The Courier News from Blytheville, Arkansas on December 3, 1949 · Page 1
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The Courier News from Blytheville, Arkansas · Page 1

Blytheville, Arkansas
Issue Date:
Saturday, December 3, 1949
Page 1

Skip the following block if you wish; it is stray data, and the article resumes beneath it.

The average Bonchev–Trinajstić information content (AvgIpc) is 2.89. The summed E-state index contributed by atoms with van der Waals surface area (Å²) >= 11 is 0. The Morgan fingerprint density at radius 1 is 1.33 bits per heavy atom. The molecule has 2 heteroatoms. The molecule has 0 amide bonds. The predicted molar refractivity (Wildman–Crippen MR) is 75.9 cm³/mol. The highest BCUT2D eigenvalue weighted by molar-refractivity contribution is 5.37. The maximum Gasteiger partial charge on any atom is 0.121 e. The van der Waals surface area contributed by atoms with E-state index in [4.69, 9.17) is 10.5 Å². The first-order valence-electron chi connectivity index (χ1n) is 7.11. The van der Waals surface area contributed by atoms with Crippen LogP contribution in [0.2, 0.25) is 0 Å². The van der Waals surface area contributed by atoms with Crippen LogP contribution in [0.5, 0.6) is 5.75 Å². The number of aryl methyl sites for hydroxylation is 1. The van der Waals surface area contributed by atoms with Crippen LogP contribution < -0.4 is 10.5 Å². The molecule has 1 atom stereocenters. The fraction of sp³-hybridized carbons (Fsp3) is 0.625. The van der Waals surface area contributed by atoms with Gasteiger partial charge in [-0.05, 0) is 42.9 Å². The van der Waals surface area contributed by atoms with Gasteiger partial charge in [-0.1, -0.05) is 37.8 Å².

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BLYTHEVILLE COURIER NEWS VOL. XLV—NO. 216 Hlylhevllle Dally News Blythevllle Courier Blylhcvllle Herald Mississippi Valley Leader TUB DOMINANT NEWSPAPER OF NORTHEAST ARKANSAS AND SOUTHEAST MISSOURI Missco Tax Bill Tops$1 ,000,000, SettlementsShow Collection for School . Districts Represent Third of Total Revenue Gross tax collections m;<de this year by Sheriff William Berryman exceeded $1,000.000 mark, it was disclosed yesterday by P. E. Cooley, counly auditor, on Hie basis of settlements which have been made. Total collections for Hie county and municipal governments and the 16 school districts in the county were .'5828,543.46, which Is slightly in excess of the corresponding figures for last year.- Taxes collected for benefit of special levee and drainage districts will more than bring Hie total above the $1,000,000 mark. Mr Cooley said, but the liual figures for the special lax collections have not been compiled for the current year. No taxes on real estate and personal property were collected for the state this year, because of discontinuance of the levy ot 6 5 mills for state purposes by the 1041 legislature. The state lost year received about $100,000 from this source i Mississippi County. A five-mill levy for the bencllt of the county's general revenue fund brought a return of $86,636.75 net to the county after collection costs had been deducted .The road tax, including a. three-mill voluntary levy brought in $78,271.19 net to the county. Cities Receive SC8.0S8 Taxes collected for the eight mu- , illegalities in the county amounted £j to $68,088.06 Before th( , county's collection costs were deducted from the totals. Blytheville received a total ol $37,446.26 from a il.l-mill nnmicipa levy, and approximately $15,000 additional as the city's share of 'tin county road levies. The road tas revenue is from a three-mill lev: authorized by the voters, plus i three-mill voluntary tax recom mended Court. hy the county's Quorum BIATIIEVILLE, ARKANSAS, SATURDAY, DECEMJ3KK 8, 19.19 EIGHT PAGES US Labor Official Says Employment Picture Is 'Good' WASHINGTON, Dec. 3. (/Pi- Swan Clague, commissioner of la- x>r statistics, said loday the na- ion's employment situation looks setter Io him than at any time in the past year. Clague said in an address prepared for the American Welfare Association: "The general picture seems to be one of a gradual strengthening of employment In most manufacturing industry. But while the employment picture looks good, he said, unemployment may go up too. He said this is normal right after Christmas, Clague said one thing that may boost unemployment next year is that a 1,000.000 more persons will enter the labor force. He said there always are about 750.000 new workers every year, hut in 1050 an additional quarter of a million veterans will finish training courses and start looking for jobs. Qsceola received $4,724.51 from the Jive-mill general tax levy plus slightly more than $4,0€0 from the two road tax sources. Other municipalities received the following amounts from the' five- mill general levy: Dell, $235.50; Lcachville. $1,253.57; Manila, $972.73; Luxora, $1,03337; Jpmcr. $600.02; and Kelser, $428.01. •Each>\of these, towns received its ' proper/'^ats,,amount of, . tha..rjOo.d , tax ftfWmilori; which are divided ' "flliaSy between the cities, -and'the ix>.>iity on the basis of the.assessed valuations 'in each : municipality. ^ Schools Gel $333.197 •^ Gross tax collections made by the county for the benefit of the school districts amounted . to S333,197,23, with a net of {315,172.14 distributed to the districts after cost of collection had been deducted. The allocations by district follow: No. 1 Osceola .... No. 2 Luxora .-... No. 5 Blytheville No. 6 Gosnell ... No. 9 Artnorel ... No. 10 Shav/nee .. No. 15 Manila ... No. 23 Dell No. 25 Wilson ... No. 31 Keiser No. 35 Burriette . No. 36 Etowah .. No. 40 Leachville No. 52 Brinklcy . No. 55 Stillman . No. 56 DyeoS 87.560.S4 5,565.34 10.398.6-1 21524.63 13.078.12 13.434.02 32063.27 1T.OVT.16 Total 691858 . 20.607.75 . ' 2,937.34 2.974.48 . 5,6M.89 8315,172.14 Housing Project Here ^sot Affected By New FHA Rule , Tile Federal Housing Adminlstra- ^|:on's decision to halt loans for dwellings where tenants are barred because of race or color has drawn Tire in many quarters in Arkansas, but apparently the ruling will not have any bearing on Blytheville's housing project, it was . indicated here today. The 80-unlt project on which bids have been received is for while persons, but It was stated that no racial restrictions have been written into the plans for the project. And, a second project for Blytheville has been approved by the Public Housing Administration which would be used by Ncgioes. J. Mell Brooks, secretary for Ihe Blytheville Authority, and Jesse Taylor, project attorney, said they did not anticipate complications as a result of the FHA action in Washington yesterday where it was stated thdPHA would refuse loans on new construction where racial restrictions are exercised. Some real estate men said the JfHA rule might cause some com- Tillcations in the future. Some of the new development areas have been restricted, but it has been explained that the fHA rule does not apply to loans made prior to the eflectiv dale of the rule. School Building Plans Discussed Blytheville Board Meets With C. of C. And P.T.A. Committees A scant 20 persons showed up In the Blytheville High School library last night to hear the Blytheville School Board outline the plans. which are under consideration for the new high school building. Most of those present represented the Chamber of Commerce's Education Committee and Parent-Teacher Association groups. At the invitation of- Max B. Reid, school board president, Oscar Fendler. who heads the Chamber's Education Committee, reported on observations of the committee in regard to erection of the high school building. Mr. Fendler suggested that the School board consider mapping a long range plan which would outline future school needs within the city, before proceeding with plans for the high school. He also suggested that the Board consider the possibility of acquir- the assistance of cither the State Department of Education, or W. D. McClurkin, of George Peabody College, Nashville, Tcnn., in drawing up the plan. Suggestions Welcomed (Mr. McCUlrkin. former superintendent of Hlytheville schools, two ~:t?sr5 f"«"i made a survey here^tp help in selection of a sile for the ncv: high school.} Mr. Reid said Ihe Board would be happy to have the knowledge such a survey would furnish but that recommendations wouldn't mean much in view of limits imposed by the School District's finances. In discussing suggestions submitted by the Chamber of Commerce committee and the city's PTA's, Mr. Reid pointed out that many of them nave long been under the consideration of the Board, but thanked both groups for their interest. What most of those present found most iftpresting was architect U. B> report on one and two- story types of school construction. Mr. Branson, who answered many questions regarding the two types of construction, quoted from numerous books and publications regarding opinions of both educators and other architects on the construction of schools. One-Storey Units Favored He pointed out that both educators and architects are encouraging one-story buildings for schools wherever space permits. He said these experts have repeatedly emphasized advantages of one-story type construction. Among the advantages, he listed: !). Economy in regard to construction costs. 2). Flexibility in regard to possible additions to the building, which can be made more readily and at less cost when working with a one- story structure. 3), Additional daylight in classrooms and improved ventilation. 4). Facilitation of absolute fireproofing at no additional cost (this pi'nt tvns made with reference to the practically flat roof which Is being considered for the new school by the Board). Safely Factor Stressed 5). Additional safety to students. Mr. Branson pointed out that traditional beauty usually associated with school buildings is sacrificed somewhat by this type ot construction btit said that in the opinion of men who have, made a study ol school construction, the advantages more than outweighed this disadvantage. He cited several Instances where state departments of education are insisting on the one-story building wherever such conslrucllon is al all leasable. At the conclusion of Mr. Branson's discussion, the board agreed to defer adoption of a specific plan until a later meeting. Reds Advancing On Nationalists' Fifth Capital City Speculation Continues On Relations Between Li and Chiang Kai-shek Hy Spencer Moosa CHENGTU, China, Decll 3. (/]'>— Chinese Nationalist leaders watched the Inevitable Red shadow spread into their last major mainland haven of Western China today. The Nationalists tried to get their government going again in this hopelessly overcrowded new refugee capital. But the Communists may not let them stay here every long. The Reds, plunging deep into Western China, cut (he highway between Chengtu and Kunming, 390 miles to the south. This official report followed information that the Ccommunists also had cut the route between here and Chungking, 170 miles southeast. Chungking fell to the Reds Wednesday. The government acknowledged the Reds had pushed Into Siiynng, 180 miles south of Chengtu and on one of the three highways linking Chongtu with Kunming. Speculations continued on relations between Acting President Li Tsung-jcn, In Hong Kong, and Generalissimo Chiang Kai-shek. Chiang who "retired" In Li's favor last January, has taken over command of defense operations. He is expected to resume the presidency. Li Heads for U. S. (LI, who refused Chiang's bid to go to Chengtu. will leave by plane Monday for the United States, it was announced in Hong Kong. He has been in a hospital in the British crown colony for treatment of a stomach ailment. Aides have said only that he had private reas New York Cotton NEW YORK, Dec. 3—(/P)—Closing colon quotations: High Low Close ", ci r Mch 302: 3010 3014-17 3022 3021 301417 M a»' .......... 3011 3000 3008 Ju| y .......... 2873 2965 2966 °ct .......... 2824 2818 2820 Dec .......... 2814 2810 2812 Mia'dling spot — 308 up. W SINGLE COPIES FIVE CENTS Three Students Die In Dormitory Blaze At U.of Oklahoma NORMAN, Okla., Dec. 3. (AP)—Fire whipped through wooden dormitory on the University of Oklahoma campus arly today, burning to death tit least three students. I'i.O(>ni<:n CHEEK SANDllAGOUD—A sandbag crew works desperately to halt the rising flood waters of rampaging Seymour Creek at Vancouver, B. C. Rain-swollen creek threated homes such as those ut leu. A bridge along the waterway was swept from Its foundations, Some 400 civilians and soldiers engaged In the sandbagging operations but halted their work yesterday when (he water level dropped three and a half lee in five hours. (AP Wirephoto). New FHA Rule on Restricted Property Means Little Change in Present Bans on Minorities C. of C. and Garden Club Develop Plans for City's Yuletime Decorations Blylheville is due to be the city of Bells after next week, as the Merchants Division of the Chamber of Commerce and the Garden Club round out plans for Yuletidc decorations, home lighting contest, and the parade scheduled for next Friday night. The Garden Club announced to-*day that in keeping with the Mer- or nis trip to Washington.) It was not known yet whether Iji lad signed a suggested statement snyillg he was going -to the United States in a private capacity uncl recommending that Chiang become president again. The two have split over conduct of the civil war. Chiang, meanwhile, assumed vir- ,ua! charge o[ Nationalist civil avia- ion. No one may leave CheiiKlu by air without his personal okay. Thousands of refugees ponrctl In- .0 Chengtu, including many who fled by highway from Chungking. This city of 750,000 population is JUlging. Hotels arc filled to capacity. Many government employe sare sleeping on the floor- sometimes ten or more in one room. Othcs refugees are living in trucks. Some are camping out. Pemiscor County i i . . ^ p ^ * Magistrate Court Judge Appointed Appointment of Sam .1. Corlicll. of Caruthersville, Mo., former presenting attorney for Pcmiscot Cmm- -y, as judge of the county magis- -rate court was announced yesterday. The new magistrate took the oath of office from Circuit clerk E. A. uong in Caruthersville and succeet s the late G. W. Gates of Haytl. He will serve the remainder of the term :o which Judge Yates was elected. The term will expire at the end 3f 1050. Judge Corbclt is a native of Georgia but has lived In Missouri since 1893 and has practiced law in Pemiscot County for a half century. John Bay, Jr., clerk of the court under Judge Vales, has been reappointed to the post by the uew chant's slogan, "City of Hells," the contest for liomc lighting would center [ilxmt the theme of "n Christmas Bell for Every Home." Complete plans for the Garden Club's home lighting contest were announced tflday by Mrs. Jim Crafton, chairman of that division of the Blytheville Woman's Club . Cuntcsl for Home Decorations Mrs. Crnfton explained that judging would be based on (1) the Christmas theme developed; (2) overall appearance from the street; and <3) originality. The home decorated most effectively to meet the three rules will receive a $15 casli award, and the second and third prizes will be for $10 and 55, respectively. • Entries cpntcst, as vrell as for floats ami pets In the two" divisions of contests sponsored by the merchants in connection with their parade, are being received. A one-dollar cniry fee is required to enter a home-lighting scene. The entries can be mailed to Mrs. W. S. Johnston, 101Q West Walnut, or by contacting Mrs. Crafton or Mrs. Johnston. Dec. 10 Deadline for Entries Mrs. Crafton explained that entries for the contest would not bo received after December 10, and that the judging would he nt an undisclosed time between December 13 and 23. Tile whmrs are to be announced in the Blytheville Courier News on December 24, based on the decision of a secret judging panel. The Garden Club division, organized this fall, plans to make the home-lighting project, aimed nt beautifying Blytheville homes for the Christmas season, an annual affair. This is the first time any group has sponsored a contest of this sort magistrate. f or uiyuicville homes. f\ v \J Y F N Prc the to n J $401 T cas lor. S in do i DC the occ pro to sai are col " \\n\ wl) EJrn DJlC nl?,< gei of am fc am cd De 1 ter to spr l:Cb in the Oa 'Veep' Predicts Victory in 1952 For Democrats NEW YORK, Dec. 3. <>!>-Vice President Albcn W. Bnrkley started the Democratic Part} 1 down the road to the 1050 elections last night til n Jefferson Day dinner that raised $400,000 for the pnrty war chest. The newly-wedded "Veep" fore- ist a Democratic presidential victory In 1852. Speaking la 2,000 party leaders in the grand ballroom of the Waldorf-Astoria, Barkley extolled the Democrats'- program nntl- taunted the Republicnns. "We arc now told by'those who :cupy the position, o/ tree-Hi tiers and hi tell Ing-post devotees, that this program is leading us down the road to the .so-called welfare state," he said. "We arc being told that we are now on the last mile toward collectivism in America. "These prophets of pessimism have not told tho American people what part of the Democratic pio r gram is to be repealed. "They have not told us how far back we must f>o in order to recojj- nlzc Uncle Sam as a complacent old gentleman sitting astride the dome of the capito), drawing his salary and doing nothing." Six cabinet members, H governors and nearly a dozen Senators attended the fund-raising dinner of the Democratic National Committee. The 72-year-old bridegroom interrupted Ms Georgia honeymoon to deliver the major party policy speech. His bride of two weeks .sat l;eside him throughout and shared in the ovation Trom the crowd RE they entered. She Is former Mrs * " i S. Hadlcy of St. Louis. Pensions for All Seem 'Sure Bet' Eruption of Volcano Threat to Sifician Town CATANIA, Sicily, Dec. 3— {f^— Kiery lava from erupting Mt- Etna today threatened the litte Sicilian town of Maletto but an official source at noon (6 a.m. ESTj said the burning flow had "slowed down" considerably several kilometers from the town or 3,600 inhabitants. WASHINGTON, Dec. 3, government's labor statistics chief said today that pensions for everybody seem a. sure bet with "the old and the near-old" making up half the nation's voting population. Ewan CIcigue, commissioner of labor statistics, said many workers between 50 nnd 60 are "very properly concerned about their bleuk economic future once they become branded as 'too old to work.* "And these two groups—the old and the near-old—are a very potent force In our society today," Clague said In a speech prepared for the Machinery and Allied Products Institute. "Between them they now account for half the population of voting age and their relative strength is growing each year. "Because of their mature years and experience they exert moreover a greater than proportionate influence in community affairs and in the councils of labor." Clague said medical science has boosted the life expectancy of a white male from 48 years In 1000 to about 66 today. There are now about 11,000,000 men and women agcil 65 or over, or one out of nvery 1,1 persons, Clague said. He calculated that 50 years from now, in the year 2000, the number will have increased to 21,500,000, or more than one out of every eight persons. Tlie problem, he said, has become acute with the rise of the mass production—when we had n largely rural economy, older people simply tapered off activities on the farm; now "much more exacting" job requirements vtvn to pletc break from regular vocations. Clague said the steady growth in number of aged persons seems to leave no question of the need for a pension system. Rather, he said, the question is "how best to meet this need." His personal choice: expanding the present Social Security program, which Is financed on an Insurance basis by employers and workers. He said Industry pension plans can not do the job alone, but can properly supplement Social Security. Fleet-Footed Football Player Tired Officers a Bit of Assistance Gives Mel Hay, Blylhevltlc High School's yesterday that he is just as rnvgcd off a football field n.s he Is on when he won a footrace with a Negro fugitive that Blythevillc officers had chased for two hours through miles of cotton rows. | Hay collared Willie Washington, | about 25, Btythevllle Negro in a cot- 1 sldcroads and cotton patch lanes to patches afoot, but Washington was too fast. As the comimied, cotton pEckcns left the fields to offer assistance to the officers and Joined the chase as did some boys who were hunting rabbits In one field. , who was rabbit hunUng ton field near Harris' Park south [ ncar ^Bwood Ridge, Joined in the of. Biytheville to end a two-hour chase for Ihe officers. Washington was wanted for questioning about the theft of $no from another Negro, Dee Johnson, yesterday afternoon. Chief of Police John Foster told this story: Blytheville police were called to a Negro cafe on South Sixteenth Street yesterday by Johnson who claimed that Washington stole his billfold containing about $90 and that he wa.s holding the man until officers arrived. Suspccl Takes Off When chief Foster and Officers Phil spalaro and Fred Hodge reached the cafe, Washington had doffed his coat, kicked off hi-, shoes and wax away, afoot. The officers took I fun. Chased Through Fields He spied the Negro in a cotton Meld and took out alter him. He chafed him for approximately a mile and Just as he got in arms length the Negro turned and shoved a burly fist into Hay's face. The race was over then. For Hay returned the punch and when Chief Foster and the officers arrived, the Negro was lying in a cotton row with Hay sitting on top of him. Washington, the fight all gone from him, was hauled to a waiting police car and returned to Blytheville. He was Immediately turned over to county officials for prosecution. Johnson, however, is still out his + § WASHINGTON, Dfc. 3. (AD—A key of/lcUil said today that n new government move to curb racial am religious discrimination in future housing means little cham;c in present bnn.s against minorities. Franklin D, Richards, comrnKsloi of the Federal Housing Administration, .said the phm to deny federa eiuirantcc.s on home mortcage. where new restrictive covennnls arc on record will apply only hi "exceptional ease,*/' "The ruling will huvc no effect on any property which hud racial covenants In the piLst," hn said. The new iM>licy—to become effcc live at some future date—was an nounccd yesterday by Solicitor Gen eral Philip B. I'crltnnn, with Presl dent Truman's backing. Perlman told a New York urnll ence that the "Federal Ilousln Administration is amending its rule so as to refuse to aid the financin of any properties the occupancy o use of which Is restricted on th brusis of race or creed or color." While he milled that tho rcstric lions must be "recorded" after th effective date of the new rule he fore the ban would apply, there w:i Immcdmla speculation that, sweep injs changes were In store In th government's policy of helping fl nance home purchases and con st rue lion. lint Hlchiinls, who heads th agency which handles govcrnmcn financing for home const ruction an purchases, said later that such ! not the Most of the nation's dwelling still will be eligible for FHA flnmi cial nid. lie told a reporter, eve after the effective date of the ncv policy. "It will be an exceptional c; he -sid, "where a property cnnno receive federal mortgage help," The FHA chieftain said tho pol icy was mapped during several cor fercnces with Mr. Truman an other high-ranking government oF fie la Is. Carl Gray, veterans' admlnlstra tor, said that iie is Inking action t change G.I. loan regulations to cove the same provisions :is FHA. Nathaniel S. Keith, director slum clearance for the public Homing Authority, said federal projcn to aid slum clearance arid low-in come dwellings will arlnpl Ihc |x>llcy, PI5A officials said, hoiv«:vc thai no specific plans have yet bee mapped. In the South, the changes wei viewed with calm, Senator George .D-Cla) suit! he been expecting the move for som time find added: "I think thai hereafter fill fed eral siproprlallons will be based o the same principle." ' Plans More "Civil lights" KEY WEST, Fla., Dec. 3. <AP) President Truman moved ahead tc day with plans to ask Con^res f< a strong civil right* program whl this country speculated on tl range ol his new anli-dlscriinln: tltin policy in federal housing. Meanwhile, the President rcsnn cd work on the "slate of tho unlo; mtF.saf$e he will deliver to Com in January in which he will rene his demands for: 1. A federal anti-lynchlng law. 2. Repeal of the jx>ll tax ;is a n qulrcmenl for voting Tor federal o ficers. 3. A whole series of other lav designed to ban di.scritninaUr. against Neyroc-s and other minor ty groups. i This same message: ,to be dclivei c(J in person, also will call for n peal of the Taft-Hartley Act at' the passage of incasure-s Mr. Tn man advocated in his 19-18 electlo campaign. out m pursuit. In patrol cars they 90 bucks for only his empty billfold ran the Negro to the Dogwood Ridge .was taken from Washington, olfl- oommunlty, leaving their caw at ccrs said. Double-Barred Cross Heralds Sale of Seals The double-barred cross, emblc. of the tuberculosis association, hr been installed at the Inte-rsrcllon Main and liroadsvay Slrcels by tl Arkansas-Missouri Power Compan The cross, erected annually du Ing the Christmas season. Is a pa of the Mississippi County As^ocla lion's Christmas Heal Cumpalg through which funds for Ihe pr gram of control and prevcnlion tuberculosis are secured. The county has a $15.000 quo this year, o/ which $5,700 is to collected in BlythcvUle. Marketing Quota Meetings Called First in Scries for Mississippi County To Bo Held Tuesday Whether cotton producers will rc- elvo a 50 per cent, or a 90 per cent il()|lort price or perhaps none at a] nr cotton produced In 1050 depends nllrely on how the growers vole :i Ihe marketing referendum Io hi* onduclcd December 15, It was dc- lared loday by one Arkansas agrl- illural leader. The .statement was made by Harey Adams of West Memphis, secre- ary-managcr of tin; Agricultural Council of Arkansas. He WHS a icmbcr of tho Mid-South Icglsln- Ive steering committee which rote the 1949 amendments to the inrkctlng miola provisions of the Agricultural Act of 1033. Fanners and other Mississippi fouuly residents Interested In tho 950 faun program are being askci o attend a scries of discussion ncellngs prior to this referendum 'ote. A scries or meetings has beei chcdulcd for niythcvlllc, Leach- 'ille, Manila and Dell, during wlilcl he size of allotments fo rlhc var- ous farmers In Ihe county will be lIsciL-wett. All farm bureau members have jccn asked, and farm agencies are vorklug logclhcr on Ihe meetings n an effort to let the farm popu- allon be Informed on the situation wlor to Ihe referendum. IHylliMllle Session Tuesday The first meeting Is to be con iucled at 2 p.m. In the Court roon at the Court House In lilylhcvlllc next Tuesday. This meeting wll je followed by three on Saturday A meeting will be at the Lcnchvlll High School Auditorium at 9 a.m Saturday; at I ll o Manila Iflgl School at H a.m., and at the Del High School auditorium at 1:3 Farmers may attend the meet ing most convenient.' Vocallona and veteran teachers, the Produc lion Marketing Administration, th' Extension Service, and Iho Parn Bureau arc the agencies eoopcrat Ing on the meeting. •Similar meetings are to he con ducted for South Mlslsslppl Count fai mcrs. A i]uola of 228,007 acres for cot Ion tn Mississippi County was on nounccd yesterday by the stal PMA office In l,lltlc Rock. Parn quotas arc to be released next week Mr. Adams said (hat It should b stinctly understood by cotto growers that the referendum on De ccmber 15 is for Ihe purpose of per milting farmers who were engage In the production of qntlon durin the calendar year of 1048 to deter mini; by secret ballot whether the arc In favor of or opposed to col Ion marketing quotas as proclalmc by the secretary of agriculture. Control Law Cited The law provides: "Whenever dur Ing any calendar year the ficcrctarj determines that the tolal supply < cotton for Ihe marketing year be ginning in such calendar year sha exceed the normal supply for sue marketing year, the Secretary sha.. proclaim such fact and a. national marketing quota shall be In clfcct for the crop of colton produced In tho next calendar year. . . . But, if more thnn one-third of the farmers voting In the referendum oppose the national marketing quota, such quota shall become Ineffective upon proclamation of the results of the referendum. "Even though marketing quotas are disapproved, acreage nllotmenls can, and we are Informed will, be in effect. The Agricultural Act of 1040 which provides for price supports for agricultural commodities states: 'Except as otherwise provided In this net, the amounts, terms and conditions of price support operations and the extent to which such operations are carried out, shall be determined or approved by tho Secretary. And . . . compliance by Ihe producer with acreage allotments, production goals and mar- Sec QUOTA on I'asc 8 More than thro hundred escaped ie burning former Navy barracks ut 10 were Injured, two critically. The three bodies were removed •om tho ruins but were unldentt- ed. An official In the office of Dr. jeorgo cross, university president, stiinalcd Ihe damage from Ihe loss f the building and equipment at pproxlmalely $500.000. The building was a two-story 'ooden structure, built by the Navy i 1911 at a cost of $412,000 and sed us a Navy barracks during the var. Injured students listed as critical .' Ihe president's office were David U. Clary, Uuckner, Ark., and John T. Sorenscn, Brooklyn, N. Y. Starling about 2:30 a.m. (CST) he fire spread quickly through he sprawling wooden building. The Indents, aroused from sleep, mafle heir way to the exits or Jumped From first and second floor win- Iowa. Many former GI's, unable to take ho time lodrcxs or gather up JClongings jumped to the ground vearing only their GI shorts but clutching their first-of-tbe-month GI subsistence checks, received only yesterday. Fourth Fire in Three Days It was the fourth destructive fire n this state in three days and .he second at the University of Oklahoma in Iwo years. Another former Navy barracks, iscd as a classroom and laljoratry by the university's School of Geology, burned here on Thanksgiving Oay, 1047, with heavy loss In equip- ncnt but no Injuries. At Sapulpa, In Northeaster Oklahoma, fire destroyed a quarter of a city block early yesterday, doing an estimated $500,000 worth of damage. Among tho buildings destroyed at Sapulpa was a 70-room hotel. There sllll is no accurate check of whether any lives wcro lost. A downtown building In Chickasha, housing four businesses burned Thursday, A one-story business building and a wooden dwelling were destroyed by fire In Wisler early today. The dormitory here was among several built at the .start of the war when 'the" Navy established ' a. ' large Air Technical Training Base- adjoining the campus. The establishment was taken 1 over by the university after the'war. The dormitory normally houses 400 men. The president's office said about 310 were In the building. Origin of the fire Is not known, ft was believed to have started In the middle of the the building, which has five wings. No Panic Alvln Irvine, Oklahoma City, who was sleeping In the dormitory (it Ihe lime, said that there was some confusion but no one was panlcy. "The first we knew of the lira was when guys ran down the hall yelling 'Fire, Fire.' We thought It was a gag but I got up and opened tho door," Lcvinc said. New York Stocks Closing Quotations: A T & T Amer Tobacco Anaconda Copper FJuth Steel Chrysler Ocn Electric Oen Motors Montgomery Ward N Y Central Int Harvester National Distillers Republic Steel Radio '.'.'...'. Socony Vacuum Studebaker Mamtard ol N J Texas Corp J C Penney 'J S Steel Sears Southern Pacific ... 174 3-1 ... 74 3-4 ... 29 1-4 ... 31 1-4 ... 60 7-8 ... 40 7-8 48 54 1-2 10 7-8 28 22 3-8 23 3-8 12 3-4 16 1-2 24 3-4 69 62 3-8 54 25 3-3 43 48 7-3 City Gets $48,871 In Tax Settlement By County Official City clerk w. I. Malin loday received MB.871.18 from Sheriff Willlam Bcrryman as the city govern- mcn's siiarc of the taxes collected this year by the county official. Mr. Malin announced the allocation of the money to the following municipal funds: To be allocated: City Hall Hond Fund Hospital Bond Fund City I'ark Uond Fund Fireman Pcn.slon and Relief Fund $313.63 Library Fund $3,1.13.17 Street Fund $14,004.4! General Fund $15,663.93 Sfi.380.01 $5.630.81 $3,133.18 Fire Victim Found SAPUI.PA. Okla.. Dec. 3. W)— Searchers today recovered the body of Ixjuls C. Vincent, 70-year-old Oklahoma City refrigeration company salesman, who perished in an early morning hotel fire here yesterday. The bla/c destroyed a quarter of a city block here. Including the 70- room Loralne Hotel. Weather Arkansas forecast: Partly cloudy liils afternoon. Cloudy and warmer with showers tonight. Sunday showers. Cooler in northwest portion. Missouri forecast: Partly cloudy, windy and warmer this afternoon with light showers southeast and extreme east portion. Partly cloudy and cooler tonight, except little change In temperatures extreme south portion. Sunday, fair and much colder. Low tonight. 30-35 south portion; high Sunday, In 40's. Minimum this morning—30. Maximum yesterday—57. Sunset today—4:4!). Sunrise tomorrow—6:51. Precipitation 24 hours to 7 a.m. today—none. Total since Jan. 1—50.64. Mean temperature (midway between high and low—43.5. Normal mean December—41.9.